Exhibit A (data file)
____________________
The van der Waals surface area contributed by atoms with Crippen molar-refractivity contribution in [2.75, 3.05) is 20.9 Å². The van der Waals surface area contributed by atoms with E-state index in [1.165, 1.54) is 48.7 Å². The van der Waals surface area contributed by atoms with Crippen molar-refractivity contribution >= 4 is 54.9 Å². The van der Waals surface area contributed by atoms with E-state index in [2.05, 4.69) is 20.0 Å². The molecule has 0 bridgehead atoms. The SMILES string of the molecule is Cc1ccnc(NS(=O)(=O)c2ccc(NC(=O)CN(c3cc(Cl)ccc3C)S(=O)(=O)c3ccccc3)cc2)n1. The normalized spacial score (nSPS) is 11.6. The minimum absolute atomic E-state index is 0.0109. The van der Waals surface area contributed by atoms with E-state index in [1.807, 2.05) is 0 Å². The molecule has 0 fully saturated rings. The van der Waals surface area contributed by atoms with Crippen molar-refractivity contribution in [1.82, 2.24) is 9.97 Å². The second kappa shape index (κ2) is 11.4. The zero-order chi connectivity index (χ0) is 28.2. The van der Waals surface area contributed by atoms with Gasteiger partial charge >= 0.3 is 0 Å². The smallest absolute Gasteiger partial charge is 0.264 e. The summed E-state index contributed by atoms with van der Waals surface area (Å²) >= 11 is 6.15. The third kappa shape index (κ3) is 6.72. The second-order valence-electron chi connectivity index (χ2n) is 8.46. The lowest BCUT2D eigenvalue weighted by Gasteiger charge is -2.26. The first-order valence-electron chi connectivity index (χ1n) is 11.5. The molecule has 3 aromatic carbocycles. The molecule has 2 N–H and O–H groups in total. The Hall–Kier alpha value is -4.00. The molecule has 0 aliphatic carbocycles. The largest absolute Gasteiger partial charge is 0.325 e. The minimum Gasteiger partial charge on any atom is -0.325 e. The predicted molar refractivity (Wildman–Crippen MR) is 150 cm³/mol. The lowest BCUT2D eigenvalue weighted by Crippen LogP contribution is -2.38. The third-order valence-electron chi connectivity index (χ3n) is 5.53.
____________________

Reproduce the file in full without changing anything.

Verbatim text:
The van der Waals surface area contributed by atoms with Crippen molar-refractivity contribution in [2.75, 3.05) is 20.9 Å². The van der Waals surface area contributed by atoms with E-state index in [1.165, 1.54) is 48.7 Å². The van der Waals surface area contributed by atoms with Crippen molar-refractivity contribution >= 4 is 54.9 Å². The van der Waals surface area contributed by atoms with E-state index in [2.05, 4.69) is 20.0 Å². The molecule has 0 bridgehead atoms. The SMILES string of the molecule is Cc1ccnc(NS(=O)(=O)c2ccc(NC(=O)CN(c3cc(Cl)ccc3C)S(=O)(=O)c3ccccc3)cc2)n1. The normalized spacial score (nSPS) is 11.6. The minimum absolute atomic E-state index is 0.0109. The van der Waals surface area contributed by atoms with E-state index in [1.807, 2.05) is 0 Å². The molecule has 0 fully saturated rings. The van der Waals surface area contributed by atoms with Crippen molar-refractivity contribution in [1.82, 2.24) is 9.97 Å². The second kappa shape index (κ2) is 11.4. The zero-order chi connectivity index (χ0) is 28.2. The van der Waals surface area contributed by atoms with Gasteiger partial charge >= 0.3 is 0 Å². The smallest absolute Gasteiger partial charge is 0.264 e. The summed E-state index contributed by atoms with van der Waals surface area (Å²) >= 11 is 6.15. The third kappa shape index (κ3) is 6.72. The second-order valence-electron chi connectivity index (χ2n) is 8.46. The lowest BCUT2D eigenvalue weighted by Gasteiger charge is -2.26. The first-order valence-electron chi connectivity index (χ1n) is 11.5. The molecule has 3 aromatic carbocycles. The molecule has 2 N–H and O–H groups in total. The Hall–Kier alpha value is -4.00. The molecule has 0 aliphatic carbocycles. The largest absolute Gasteiger partial charge is 0.325 e. The minimum Gasteiger partial charge on any atom is -0.325 e. The predicted molar refractivity (Wildman–Crippen MR) is 150 cm³/mol. The lowest BCUT2D eigenvalue weighted by Crippen LogP contribution is -2.38. The third-order valence-electron chi connectivity index (χ3n) is 5.53.